When Jovenel Moise took on the job of Haiti’s President he knew it was dangerous. After all, the country’s first president was assassinated after just a year in office. Another President was impaled on the railings surrounding the presidential palace and a third was chopped up and fed to the palace pigs. Haiti is a basket case. It was even before it became the first Black independent country in the Western Hemisphere in 1804. During the war of independence, Napoleon’s General Rochambeau tried to break the spirit of the slave revolt by boiling thousands of self-liberated slaves in pots of boiling molasses. The Blacks matched outrage with outrage and set the tone for Haitian politics for the next 200-plus years. Haiti is the crime capital of the Western Hemisphere. Police are reluctant to issue official figures because many of them involve corrupt policemen. It ranks 157 out of 184 countries on Transparency International’s Corruption Index. It is also the poorest country in the Western Hemisphere and one of the poorest in the world. Per capita income is $1,149. It was financially hamstrung from birth as France successfully demanded reparations which today would be valued at $20 billion. The debt was not paid off until 1947. The country’s early years also were hampered by its giant slave-owning northern neighbour– the United States — which in the 20th century repeatedly invaded and occupied the Caribbean country. But the biggest blow was the 2010 earthquake which killed an estimated 300,000 of the country’s 10.4 million people and destroyed the already creaking infrastructure. It has not recovered. Moise was not a popular leader. The last year has been marked by a rising crime rate and demonstrations calling for his removal from power. But, he was the only president Haitians had and was thus a symbol of their political independence. His murder—apparently by foreign mercenaries– is another insult and disaster for an oft-insulted and disaster-prone country.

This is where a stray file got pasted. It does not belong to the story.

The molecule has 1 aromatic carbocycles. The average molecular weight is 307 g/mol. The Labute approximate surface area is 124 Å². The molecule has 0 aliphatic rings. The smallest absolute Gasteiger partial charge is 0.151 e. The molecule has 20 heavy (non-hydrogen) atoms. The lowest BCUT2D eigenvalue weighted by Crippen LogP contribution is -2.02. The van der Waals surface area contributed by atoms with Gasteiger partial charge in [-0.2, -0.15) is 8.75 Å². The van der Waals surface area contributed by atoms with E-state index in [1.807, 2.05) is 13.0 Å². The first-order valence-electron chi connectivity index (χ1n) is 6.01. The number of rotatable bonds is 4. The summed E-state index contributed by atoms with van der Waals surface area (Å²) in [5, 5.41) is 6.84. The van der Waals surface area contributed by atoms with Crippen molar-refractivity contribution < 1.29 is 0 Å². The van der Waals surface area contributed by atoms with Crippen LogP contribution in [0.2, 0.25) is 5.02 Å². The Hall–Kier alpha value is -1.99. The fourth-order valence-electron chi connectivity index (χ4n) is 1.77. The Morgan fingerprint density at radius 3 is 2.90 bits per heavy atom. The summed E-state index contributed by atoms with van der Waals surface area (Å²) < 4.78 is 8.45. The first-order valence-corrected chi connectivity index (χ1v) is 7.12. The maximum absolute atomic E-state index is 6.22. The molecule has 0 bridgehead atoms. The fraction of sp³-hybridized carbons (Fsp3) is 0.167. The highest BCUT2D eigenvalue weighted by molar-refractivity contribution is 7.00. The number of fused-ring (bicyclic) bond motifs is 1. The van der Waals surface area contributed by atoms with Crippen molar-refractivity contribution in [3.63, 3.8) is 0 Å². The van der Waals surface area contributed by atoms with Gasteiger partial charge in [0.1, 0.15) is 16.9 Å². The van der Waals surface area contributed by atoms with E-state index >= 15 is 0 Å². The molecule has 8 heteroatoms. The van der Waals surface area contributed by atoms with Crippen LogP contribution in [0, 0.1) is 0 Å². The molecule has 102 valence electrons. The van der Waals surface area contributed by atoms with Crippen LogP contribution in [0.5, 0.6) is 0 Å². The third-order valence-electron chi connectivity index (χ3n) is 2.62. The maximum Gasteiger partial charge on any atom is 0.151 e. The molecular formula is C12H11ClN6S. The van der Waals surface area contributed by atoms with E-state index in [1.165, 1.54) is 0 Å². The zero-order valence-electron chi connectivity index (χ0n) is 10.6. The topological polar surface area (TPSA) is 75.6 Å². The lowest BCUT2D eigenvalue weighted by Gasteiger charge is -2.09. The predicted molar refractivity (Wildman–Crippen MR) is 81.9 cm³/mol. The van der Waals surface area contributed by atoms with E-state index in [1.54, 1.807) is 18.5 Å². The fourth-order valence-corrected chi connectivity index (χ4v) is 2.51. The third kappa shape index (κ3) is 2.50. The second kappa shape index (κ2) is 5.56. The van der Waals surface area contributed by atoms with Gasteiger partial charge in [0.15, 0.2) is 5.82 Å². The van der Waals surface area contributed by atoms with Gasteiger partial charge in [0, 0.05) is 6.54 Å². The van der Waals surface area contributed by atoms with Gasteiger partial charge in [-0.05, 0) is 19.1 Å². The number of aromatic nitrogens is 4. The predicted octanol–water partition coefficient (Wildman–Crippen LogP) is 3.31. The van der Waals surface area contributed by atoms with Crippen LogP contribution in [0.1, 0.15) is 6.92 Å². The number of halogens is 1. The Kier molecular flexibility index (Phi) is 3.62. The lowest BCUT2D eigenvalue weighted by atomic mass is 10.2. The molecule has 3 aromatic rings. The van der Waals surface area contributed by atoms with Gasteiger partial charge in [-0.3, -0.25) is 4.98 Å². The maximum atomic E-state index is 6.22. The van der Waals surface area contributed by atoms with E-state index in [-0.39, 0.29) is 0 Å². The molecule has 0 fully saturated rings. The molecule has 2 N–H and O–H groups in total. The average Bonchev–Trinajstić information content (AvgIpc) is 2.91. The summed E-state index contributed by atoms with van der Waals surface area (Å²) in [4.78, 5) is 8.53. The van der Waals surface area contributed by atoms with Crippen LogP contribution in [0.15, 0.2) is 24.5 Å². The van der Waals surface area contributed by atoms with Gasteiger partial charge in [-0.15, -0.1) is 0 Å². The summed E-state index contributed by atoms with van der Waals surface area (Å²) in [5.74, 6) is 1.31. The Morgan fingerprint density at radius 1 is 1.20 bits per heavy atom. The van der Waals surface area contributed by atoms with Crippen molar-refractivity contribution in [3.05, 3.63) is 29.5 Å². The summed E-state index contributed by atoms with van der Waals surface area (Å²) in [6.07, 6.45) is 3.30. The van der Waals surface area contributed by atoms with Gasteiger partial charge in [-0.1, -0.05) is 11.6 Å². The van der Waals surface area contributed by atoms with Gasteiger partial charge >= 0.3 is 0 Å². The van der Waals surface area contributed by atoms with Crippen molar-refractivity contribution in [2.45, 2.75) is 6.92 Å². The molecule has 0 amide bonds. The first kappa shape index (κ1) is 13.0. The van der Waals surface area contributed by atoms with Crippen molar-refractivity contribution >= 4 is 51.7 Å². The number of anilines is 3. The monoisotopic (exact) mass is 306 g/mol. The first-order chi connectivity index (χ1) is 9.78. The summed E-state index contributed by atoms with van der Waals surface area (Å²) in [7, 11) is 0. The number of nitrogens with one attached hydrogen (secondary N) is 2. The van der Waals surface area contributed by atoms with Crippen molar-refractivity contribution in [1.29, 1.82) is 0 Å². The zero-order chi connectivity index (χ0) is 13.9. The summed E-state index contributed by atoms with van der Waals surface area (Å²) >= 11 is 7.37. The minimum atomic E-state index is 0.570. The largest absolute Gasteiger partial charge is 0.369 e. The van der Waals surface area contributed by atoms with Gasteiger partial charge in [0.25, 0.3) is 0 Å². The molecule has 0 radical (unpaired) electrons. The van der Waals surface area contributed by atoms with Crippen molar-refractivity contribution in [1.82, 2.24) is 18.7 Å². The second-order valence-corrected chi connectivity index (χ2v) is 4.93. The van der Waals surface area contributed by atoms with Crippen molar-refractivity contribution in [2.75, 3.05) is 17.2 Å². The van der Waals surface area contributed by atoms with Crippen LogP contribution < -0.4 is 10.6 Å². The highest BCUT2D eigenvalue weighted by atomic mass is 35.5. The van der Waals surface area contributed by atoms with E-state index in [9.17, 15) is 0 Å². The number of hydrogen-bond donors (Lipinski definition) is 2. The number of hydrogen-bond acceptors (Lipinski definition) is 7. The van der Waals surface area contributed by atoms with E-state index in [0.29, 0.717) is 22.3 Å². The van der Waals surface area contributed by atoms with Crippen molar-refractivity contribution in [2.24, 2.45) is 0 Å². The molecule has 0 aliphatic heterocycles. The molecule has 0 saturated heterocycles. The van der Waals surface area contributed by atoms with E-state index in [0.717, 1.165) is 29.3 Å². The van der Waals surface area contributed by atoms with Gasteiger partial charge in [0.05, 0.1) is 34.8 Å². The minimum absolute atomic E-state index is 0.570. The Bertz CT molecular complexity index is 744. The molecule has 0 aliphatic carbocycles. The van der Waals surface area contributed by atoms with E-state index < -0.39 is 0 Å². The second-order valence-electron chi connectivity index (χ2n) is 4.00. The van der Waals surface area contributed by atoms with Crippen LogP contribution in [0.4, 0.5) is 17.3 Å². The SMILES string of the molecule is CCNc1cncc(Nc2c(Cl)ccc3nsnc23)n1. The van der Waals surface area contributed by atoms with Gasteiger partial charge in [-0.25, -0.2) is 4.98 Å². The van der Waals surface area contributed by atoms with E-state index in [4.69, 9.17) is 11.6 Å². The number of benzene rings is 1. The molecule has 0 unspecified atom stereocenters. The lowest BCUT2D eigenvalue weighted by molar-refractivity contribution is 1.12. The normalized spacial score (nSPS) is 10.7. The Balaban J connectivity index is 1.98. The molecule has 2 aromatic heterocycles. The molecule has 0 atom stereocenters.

Britain, Europe and the US are crawling out of Covid lockdown and returning to normalcy. The number of cases is increasing but the success of the vaccine programme means that hospitalisations and deaths are dropping fast. Not so the rest of the world. Australia shunned the vaccine for tough border controls. Unfortunately, the highly transmissible Delta Variant entered as an illegal immigrant and cases soared. Bangladesh, Russia, Pakistan, Malaysia, Vietnam, Cambodia, North Korea and even parts of China are experiencing a fresh wave of Delta-driven cases. In Japan, the Olympic games will be staged in empty stadiums because of coronavirus. But brace yourselves. The worst is yet to come—in Africa. The World Health Organisation reported this week that new cases are doubling every day and the continent’s inadequate health infrastructure is collapsing under the strain. Up until now, Africa seemed relatively immune, possibly because of most countries low average age. But the Delta variant attacks young and old. Covax—the international vaccine distribution system—has commenced delivery of the vaccine, but so far only two per cent of Africans have been jabbed. Covax has 521 million doses which seems a lot, but it falls way short of enough. Two doses are required for the population of 1.288 billion. The problem is further exacerbated by the fact that Covid will continue to mutate. It has gone through at least three versions in less than a year. Who knows what variant will emerge from the hot and humid African jungles and how effective the vaccines will be against it as a new variant heads north to Europe and America and Asia. Vaccinating Africa must become a priority to save lives in the Southern and Northern Hemispheres.